Earthquake Case Studies: Scientific Details and Societal Impacts
This activity was selected for the On the Cutting Edge Reviewed Teaching Collection
This activity has received positive reviews in a peer review process involving five review categories. The five categories included in the process are
- Scientific Accuracy
- Alignment of Learning Goals, Activities, and Assessments
- Pedagogic Effectiveness
- Robustness (usability and dependability of all components)
- Completeness of the ActivitySheet web page
For more information about the peer review process itself, please see http://serc.carleton.edu/NAGTWorkshops/review.html.
This page first made public: Mar 20, 2013
This lecture/lab activity will take place over 4-5 2 hour class periods. In this lecture/lab activity students will learn basics of earthquakes through direct instruction and guided inquiry projects, participate in a small group project investigating details of earthquake events that had a large global impact, read articles on the local impacts, attend talks from people who have visited earthquake ravaged countries (like Haiti, Japan and Sumatra) and write reflective essays discussing issues of social and environmental justice relative to earthquake events.
Intended outcomes include:
Students will gain content knowledge on earthquake basics;
Students will gain knowledge of a specific large earthquake event including geologic and tectonic details, seismic hazards, social and economic impacts;
Students will gain perspective on social and environmental justice issues related to inequity of earthquake impacts.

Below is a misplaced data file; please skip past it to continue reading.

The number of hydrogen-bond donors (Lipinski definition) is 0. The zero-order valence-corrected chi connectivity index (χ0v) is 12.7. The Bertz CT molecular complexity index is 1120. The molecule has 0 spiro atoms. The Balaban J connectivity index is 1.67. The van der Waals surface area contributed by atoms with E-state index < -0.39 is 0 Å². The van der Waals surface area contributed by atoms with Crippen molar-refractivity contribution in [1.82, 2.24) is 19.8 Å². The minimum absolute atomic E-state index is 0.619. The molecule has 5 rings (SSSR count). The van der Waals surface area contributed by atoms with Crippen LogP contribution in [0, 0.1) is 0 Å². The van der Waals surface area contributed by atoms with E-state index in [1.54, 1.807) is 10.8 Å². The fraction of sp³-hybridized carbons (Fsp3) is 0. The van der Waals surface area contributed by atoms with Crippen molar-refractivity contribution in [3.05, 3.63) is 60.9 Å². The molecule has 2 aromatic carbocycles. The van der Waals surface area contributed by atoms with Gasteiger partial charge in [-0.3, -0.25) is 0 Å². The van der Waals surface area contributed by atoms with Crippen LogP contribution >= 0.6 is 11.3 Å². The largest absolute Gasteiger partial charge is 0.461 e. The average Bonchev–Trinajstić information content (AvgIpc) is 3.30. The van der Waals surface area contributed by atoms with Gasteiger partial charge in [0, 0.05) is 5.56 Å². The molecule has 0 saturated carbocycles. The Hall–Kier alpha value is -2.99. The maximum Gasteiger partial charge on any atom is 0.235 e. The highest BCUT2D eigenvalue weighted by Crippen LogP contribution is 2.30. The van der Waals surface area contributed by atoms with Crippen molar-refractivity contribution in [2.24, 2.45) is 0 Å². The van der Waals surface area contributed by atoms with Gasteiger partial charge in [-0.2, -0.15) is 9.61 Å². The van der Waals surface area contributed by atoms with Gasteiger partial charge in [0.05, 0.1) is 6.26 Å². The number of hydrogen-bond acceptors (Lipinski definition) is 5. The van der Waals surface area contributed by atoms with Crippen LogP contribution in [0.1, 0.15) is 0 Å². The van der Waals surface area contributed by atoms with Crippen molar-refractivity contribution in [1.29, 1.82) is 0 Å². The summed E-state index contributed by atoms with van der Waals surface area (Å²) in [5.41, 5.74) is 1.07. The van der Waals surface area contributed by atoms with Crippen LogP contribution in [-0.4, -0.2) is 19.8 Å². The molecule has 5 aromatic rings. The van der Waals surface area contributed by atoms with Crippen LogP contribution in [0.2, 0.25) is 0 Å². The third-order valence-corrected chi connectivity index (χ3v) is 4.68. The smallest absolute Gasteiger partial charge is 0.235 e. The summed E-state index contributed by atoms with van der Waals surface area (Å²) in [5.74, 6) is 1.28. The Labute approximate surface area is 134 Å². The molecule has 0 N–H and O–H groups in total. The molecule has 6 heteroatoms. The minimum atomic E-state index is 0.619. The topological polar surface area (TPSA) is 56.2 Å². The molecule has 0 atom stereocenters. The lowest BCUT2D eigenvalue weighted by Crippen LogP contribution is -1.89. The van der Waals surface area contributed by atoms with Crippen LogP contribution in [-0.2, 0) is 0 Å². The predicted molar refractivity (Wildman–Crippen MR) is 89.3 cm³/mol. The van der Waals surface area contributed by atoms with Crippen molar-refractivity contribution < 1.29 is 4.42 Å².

Higher-order thinking skills practices during activity: critical thinking about inequities related to impact of large earthquake events; synthesis of data on single, large earthquake events.
Other skills developed during activity: Internet research skills, technology skills such as using Google Earth, making websites and connecting websites to Google Earth, communication skills, group working skills.
Environmental justice/social justice connection: This activity stretches the definition of environmental justice towards the larger lens of social justice. Students will be exposed to the inequitable impacts of earthquakes on at-risk populations that may also include minority populations, individuals of lower socioeconomic position and women.
Context for Use
Description and Teaching Materials
Teaching Notes and Tips
Group presentations will be graded based on organization of the presentation (10 pts). Individual grades will be based on the information, organization and presentation of your specific role in the project (20 pts).
Individual writing products will be graded based on writing and grammar proficiency and depth of content. This will be due on the day of the online quiz and included in your quiz grade.